A thousand years of history at Chateau de Canisy in Normandy (Part 1)

Chateau de Canisy in Normandy has been a window on history for a thousand years. Today it welcomes visitors to share in that legacy. Photo: The Swans at Chateau de Canisy (Photo: Bob Taylor)

NORMANDYDecember 12, 2013 – Walk through the doors of the Château de Canisy and you travel through a tableau of time that spans a thousand years.  Though the castle is immense, even by modern standards, it immediately embraces you in a way that makes you feel you have always been a participant in the panorama of history unfolding before you.  Château de Canisy is a powerful, yet comfortable, journey from the Middle Ages to the present and beyond.

Scholars claim that Windsor Castle, just outside of London, is the oldest continuously occupied royal residence in the world.  Though this story is not about a royal family, it is about a château in Normandy, France that pre-dates Windsor and still welcomes visitors to stay and enjoy living the lifestyle of an aristocrat.

SEE RELATED: A thousand years of history at Chateau de Canisy in Normandy (Part 1)

When the Sire de Carbonnel left his fortress in the verdant Normandy countryside in Canisy in 1066 to join the Duke of Normandy—William the Conqueror—in the Battle of Hastings, he began a story that has continued to unfold during the nearly 1,000 years that followed that defining event which altered the course of history. Three decades later, Carbonnel also participated in the First Crusade in 1096.

During the next nine centuries, Carbonnel’s stronghold underwent countless renovations, tranforming itself from a defensive stronghold to an elegant residence. Over that period of time, the chateau has been a window on the past linking the likes of figures such as Alexis de Tocqueville, Charlotte Corday and General Omar Bradley among others. It even managed to survive the 20th century D-Day onslaught and its aftermath.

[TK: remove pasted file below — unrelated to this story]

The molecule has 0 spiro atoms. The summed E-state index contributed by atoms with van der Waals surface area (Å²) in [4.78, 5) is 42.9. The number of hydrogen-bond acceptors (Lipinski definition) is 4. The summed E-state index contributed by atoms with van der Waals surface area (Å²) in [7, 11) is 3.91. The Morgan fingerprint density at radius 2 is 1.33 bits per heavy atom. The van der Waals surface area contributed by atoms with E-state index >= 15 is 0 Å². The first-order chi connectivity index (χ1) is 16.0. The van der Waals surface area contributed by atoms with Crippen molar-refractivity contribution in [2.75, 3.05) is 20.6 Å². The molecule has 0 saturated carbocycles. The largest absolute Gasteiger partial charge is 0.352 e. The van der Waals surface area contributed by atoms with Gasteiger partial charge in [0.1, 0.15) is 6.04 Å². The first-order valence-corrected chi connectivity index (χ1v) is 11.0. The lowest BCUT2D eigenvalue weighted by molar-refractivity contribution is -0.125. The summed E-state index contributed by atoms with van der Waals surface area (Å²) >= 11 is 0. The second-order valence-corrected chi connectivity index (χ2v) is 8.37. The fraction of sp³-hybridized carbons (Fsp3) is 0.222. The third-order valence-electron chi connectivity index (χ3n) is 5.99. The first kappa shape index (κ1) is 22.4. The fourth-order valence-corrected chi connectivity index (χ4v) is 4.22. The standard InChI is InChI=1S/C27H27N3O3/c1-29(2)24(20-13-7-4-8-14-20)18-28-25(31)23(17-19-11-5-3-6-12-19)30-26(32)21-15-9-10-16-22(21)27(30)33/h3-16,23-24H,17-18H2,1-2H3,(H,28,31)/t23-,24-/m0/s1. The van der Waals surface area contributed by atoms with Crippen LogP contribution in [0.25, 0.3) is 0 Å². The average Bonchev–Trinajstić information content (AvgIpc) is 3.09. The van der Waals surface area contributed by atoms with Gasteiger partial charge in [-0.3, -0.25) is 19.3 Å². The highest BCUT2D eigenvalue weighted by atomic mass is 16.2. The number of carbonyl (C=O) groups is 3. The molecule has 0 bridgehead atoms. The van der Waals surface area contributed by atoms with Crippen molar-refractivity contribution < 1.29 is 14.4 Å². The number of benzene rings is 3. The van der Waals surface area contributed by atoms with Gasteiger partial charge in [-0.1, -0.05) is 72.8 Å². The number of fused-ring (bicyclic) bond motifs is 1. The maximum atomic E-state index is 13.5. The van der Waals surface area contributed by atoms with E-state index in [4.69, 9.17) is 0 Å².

With its setting on 740 acres of lush green farmland, the Château de Canisy is still a prodigious  structure with a significant historical presence. That legacy is made even more meaningful today by the fact that the château claims an unbroken bloodline for 10 centuries and remains a family residence. 

Bedroom at Chateau de Canisy (Photo: Taylor)

SEE RELATED: Chateau de Canisy in Normandy offers cooking classes

Count Denis de Kergorlay is the latest in this continuous ancestral procession, but he has taken his ownership to another level of development. To maintain his château’s vibrancy in the 21st century, the count has opened Canisy to the public, allowing visitors an opportunity to experience château life for themselves.

He is quick to emphasize, however, that his home is not a hotel. Should you visit Canisy, don’t expect a front desk, bellmen, room service or elevators. Rather, Château de Canisy is a rare travel discovery that allows guests to enjoy the ambience enjoyed by French aristocracy while you absorb yourself in the sweep of Norman history.

When in residence at Canisy, Kergorlay, who spends most of his time in Paris, loves to treat visitors to the intriguing history of his castle. Everyone is welcomed with gracious hospitality, and all are treated as if they are lifelong friends or acquaintances. It is not uncommon for first-timers to feel completely at home just moments after their arrival.

Though the Château de Canisy traces its origins to the Middle Ages, it underwent major changes and alterations in the 16th, 18th and 19th centuries. The transformations and renovations have continued into the 21st century with the addition of a second pond, a newly landscaped park and a small petting zoo.